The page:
The problem is that we're inside a rickety old bus, careening down an iced-over highway from the summit of a high mountain pass in white-out conditions, with no guardrail, no brakes, no notion where the bottom is and the driver keeps announcing over the speaker that everything will be OK - if not immediately, then soon, or if not soon, then in the foreseeable future, at least, or if not then, uhm, probably not long after that.

Sounds pretty grim, doesn't it? Surely I'm exaggerating.

No, I'm not. There is a "problem" built-in to the system. It is a cancer and it has metastasized. It is called derivatives.

Derivatives have a notional value in excess of $600trillion. How much is that? Well, the total world-wide economy is about $60trillion. The GDP of the US is less than $15trillion. And just one small aspect of the derivative cancer is Credit Default Swaps - CDSs. They have a notional value of about $50trillion.

They came to be when someone got the bright idea of "insuring" against a default by a borrowing entity. Think AIG, or Citibank, or BofA collecting fees to "guarantee" that if a borrowing entity defaulted on its credit, the buyer of the guarantee would be paid the full amount of the loan. So confident were these genius "insurers" that there would be no defaults, they sold the insurance over and over again to anyone who wanted to buy it.

It was as if the lender on Joe's house down on the corner persuaded another bank to sell him insurance that would pay him the amount of his loan if Joe stopped making his payments. The second bank was confident that Joe was a great risk with his high credit rating, income and history of always making his mortgage payment. To this bank, the "insurer," this was easy money! So easy, they didn't even charge much premium.

Why, it was so easy that they didn't just sell the insurance to the original lender, they sold it again and again to anyone who, for a small premium, wanted to buy the same insurance. Then several other banks discovered this easy money and they began to sell insurance against a default by Joe, as well.

Joe's simple, little mortgage was now the epicenter of a brisk trade in the selling of insurance against his ever defaulting. Entities with no stake in the original loan - who, therefore had no skin in the game save their "insurance" premium - were gambling that Joe might indeed default on his promise to repay the loan. If he did, they would collect the entire amount of the loan, and, by now, there were hundreds - even thousands - who had an interest in whether Joe paid his mortgage or not - had, in fact, bet that he wouldn't.

Bad time to be Joe!

Now, instead of Joe, substitute Chrysler, for example, or GM or any other mega-corporation, and instead of one pathetic little mortgage, substitute the corporate debt of the mega-corp. Who can fail to see that the failure to repay this corporate debt, a default, will send those holding the winning tickets - the CDSs - straight to the pay-out window of the entities that wrote the "insurance." Do you think they might want to "encourage" the failure of mega-corp?

Problem! Those who wrote the insurance have but a fraction of the capital required to make good on all the insurance they sold - again and again and again . . . Once the Credit Default Swaps must be payed out, the nice little premium-collecting profit-center has become a catastrophic liability. Just one major default can bankrupt an insurer - no single entity has the kind of capital required to pay the enormous losses.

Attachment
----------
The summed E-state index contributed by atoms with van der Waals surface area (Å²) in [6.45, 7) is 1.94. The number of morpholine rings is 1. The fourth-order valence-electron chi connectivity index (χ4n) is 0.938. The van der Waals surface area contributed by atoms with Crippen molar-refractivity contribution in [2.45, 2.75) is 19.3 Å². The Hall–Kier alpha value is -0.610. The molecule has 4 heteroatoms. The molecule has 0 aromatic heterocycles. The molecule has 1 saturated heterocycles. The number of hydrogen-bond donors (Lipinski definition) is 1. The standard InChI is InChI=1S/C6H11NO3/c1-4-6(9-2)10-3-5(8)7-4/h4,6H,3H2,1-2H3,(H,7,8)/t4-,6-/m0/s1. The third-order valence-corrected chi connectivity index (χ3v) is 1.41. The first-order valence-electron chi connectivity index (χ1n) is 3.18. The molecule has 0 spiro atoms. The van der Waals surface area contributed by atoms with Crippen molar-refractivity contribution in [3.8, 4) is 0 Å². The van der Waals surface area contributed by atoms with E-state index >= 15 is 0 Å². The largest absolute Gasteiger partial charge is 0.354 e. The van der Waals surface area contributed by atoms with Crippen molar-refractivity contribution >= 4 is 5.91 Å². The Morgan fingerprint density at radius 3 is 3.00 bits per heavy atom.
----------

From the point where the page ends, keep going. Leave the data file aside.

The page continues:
Not even Uncle Sam.

Buying Credit Default Swaps on credit that you never had anything to do with providing, from an entity which, likewise, had nothing to do with providing the credit, turns out to have been the greatest lottery ticket available. For a few million dollars of premium per year, you stood to collect billions if the mega-corp you bet against defaulted.

It was like everyone in the neighborhood bought fire insurance on Joe's house, then did everything they legally could to encourage a big cook-out at Joe's, with fireworks and free matches for the kiddies, firewalkers, jugglers of flaming torches - well, you get the idea. Who knows what might happen?

For now, the US Treasury and the Fed will attempt to prop up all of the faltering entities - the mega-corps and the insurers - to delay for as long as possible what would seem to be the inevitable. The billions that are being thrown into the hole that is trillions of dollars deep is only window-dressing designed to buy time. Behind the scenes, you can be sure that things are being considered that would never pass the laugh test in "normal" times.

It's just that times are no longer normal - and never will be again. The Credit Default Swaps represent less than 10% of the total derivative market, as I stated, yet they have the potential to annihilate the current financial system.

Imagine the destructive energy contained in the other 90%!

So, MoonlightShadow, you asked if the current crisis will effect cruising? Yes, absolutely, and everything else you know or think or believe to be true about capitalism!

"Your vision becomes clear only when you look into your own heart. Who looks outside, dreams; who looks within, awakens."
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Old 27-02-2009, 00:18   #15
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That's one of the best / most succinct pieces I have read on the situation......apart from "If you are not scared, it means you haven't understood the problem"

Made me late for work